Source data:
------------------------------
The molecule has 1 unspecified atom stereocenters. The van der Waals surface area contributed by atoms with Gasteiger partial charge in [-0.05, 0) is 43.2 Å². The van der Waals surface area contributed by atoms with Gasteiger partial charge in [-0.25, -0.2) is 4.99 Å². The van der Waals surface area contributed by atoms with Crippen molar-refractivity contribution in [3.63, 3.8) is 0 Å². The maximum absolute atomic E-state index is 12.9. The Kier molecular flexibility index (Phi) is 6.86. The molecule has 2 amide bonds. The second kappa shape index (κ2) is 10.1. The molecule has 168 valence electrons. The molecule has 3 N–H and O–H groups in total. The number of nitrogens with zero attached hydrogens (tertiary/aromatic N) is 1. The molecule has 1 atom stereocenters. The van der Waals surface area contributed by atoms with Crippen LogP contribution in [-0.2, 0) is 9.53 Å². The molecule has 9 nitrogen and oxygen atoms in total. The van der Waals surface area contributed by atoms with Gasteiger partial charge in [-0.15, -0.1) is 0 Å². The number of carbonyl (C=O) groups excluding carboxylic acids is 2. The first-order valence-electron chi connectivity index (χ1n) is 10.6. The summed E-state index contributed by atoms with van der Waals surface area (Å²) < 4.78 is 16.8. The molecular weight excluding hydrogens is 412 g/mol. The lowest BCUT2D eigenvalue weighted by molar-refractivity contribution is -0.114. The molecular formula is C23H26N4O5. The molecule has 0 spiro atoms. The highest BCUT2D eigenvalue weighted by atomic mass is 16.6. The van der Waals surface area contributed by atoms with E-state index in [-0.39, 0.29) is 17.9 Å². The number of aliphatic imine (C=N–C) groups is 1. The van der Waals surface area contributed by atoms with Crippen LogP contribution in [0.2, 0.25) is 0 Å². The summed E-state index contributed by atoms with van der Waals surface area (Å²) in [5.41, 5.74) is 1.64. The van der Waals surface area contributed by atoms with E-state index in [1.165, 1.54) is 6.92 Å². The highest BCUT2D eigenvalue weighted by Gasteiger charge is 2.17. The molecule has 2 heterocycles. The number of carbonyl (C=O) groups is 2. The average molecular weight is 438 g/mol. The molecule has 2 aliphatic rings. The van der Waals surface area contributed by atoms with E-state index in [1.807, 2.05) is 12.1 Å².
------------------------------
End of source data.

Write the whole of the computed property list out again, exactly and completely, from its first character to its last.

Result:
The molecule has 1 unspecified atom stereocenters. The van der Waals surface area contributed by atoms with Gasteiger partial charge in [-0.05, 0) is 43.2 Å². The van der Waals surface area contributed by atoms with Gasteiger partial charge in [-0.25, -0.2) is 4.99 Å². The van der Waals surface area contributed by atoms with Crippen molar-refractivity contribution in [3.63, 3.8) is 0 Å². The maximum absolute atomic E-state index is 12.9. The Kier molecular flexibility index (Phi) is 6.86. The molecule has 2 amide bonds. The second kappa shape index (κ2) is 10.1. The molecule has 168 valence electrons. The molecule has 3 N–H and O–H groups in total. The number of nitrogens with zero attached hydrogens (tertiary/aromatic N) is 1. The molecule has 1 atom stereocenters. The van der Waals surface area contributed by atoms with Crippen LogP contribution in [-0.2, 0) is 9.53 Å². The molecule has 9 nitrogen and oxygen atoms in total. The van der Waals surface area contributed by atoms with Gasteiger partial charge in [-0.15, -0.1) is 0 Å². The number of carbonyl (C=O) groups excluding carboxylic acids is 2. The first-order valence-electron chi connectivity index (χ1n) is 10.6. The summed E-state index contributed by atoms with van der Waals surface area (Å²) < 4.78 is 16.8. The molecular weight excluding hydrogens is 412 g/mol. The lowest BCUT2D eigenvalue weighted by molar-refractivity contribution is -0.114. The molecular formula is C23H26N4O5. The molecule has 0 spiro atoms. The highest BCUT2D eigenvalue weighted by atomic mass is 16.6. The van der Waals surface area contributed by atoms with E-state index in [-0.39, 0.29) is 17.9 Å². The number of aliphatic imine (C=N–C) groups is 1. The van der Waals surface area contributed by atoms with Crippen LogP contribution in [0.2, 0.25) is 0 Å². The summed E-state index contributed by atoms with van der Waals surface area (Å²) in [5.41, 5.74) is 1.64. The van der Waals surface area contributed by atoms with E-state index in [1.165, 1.54) is 6.92 Å². The highest BCUT2D eigenvalue weighted by Gasteiger charge is 2.17. The molecule has 2 heterocycles. The number of carbonyl (C=O) groups is 2. The average molecular weight is 438 g/mol. The molecule has 2 aliphatic rings. The van der Waals surface area contributed by atoms with E-state index in [1.807, 2.05) is 12.1 Å².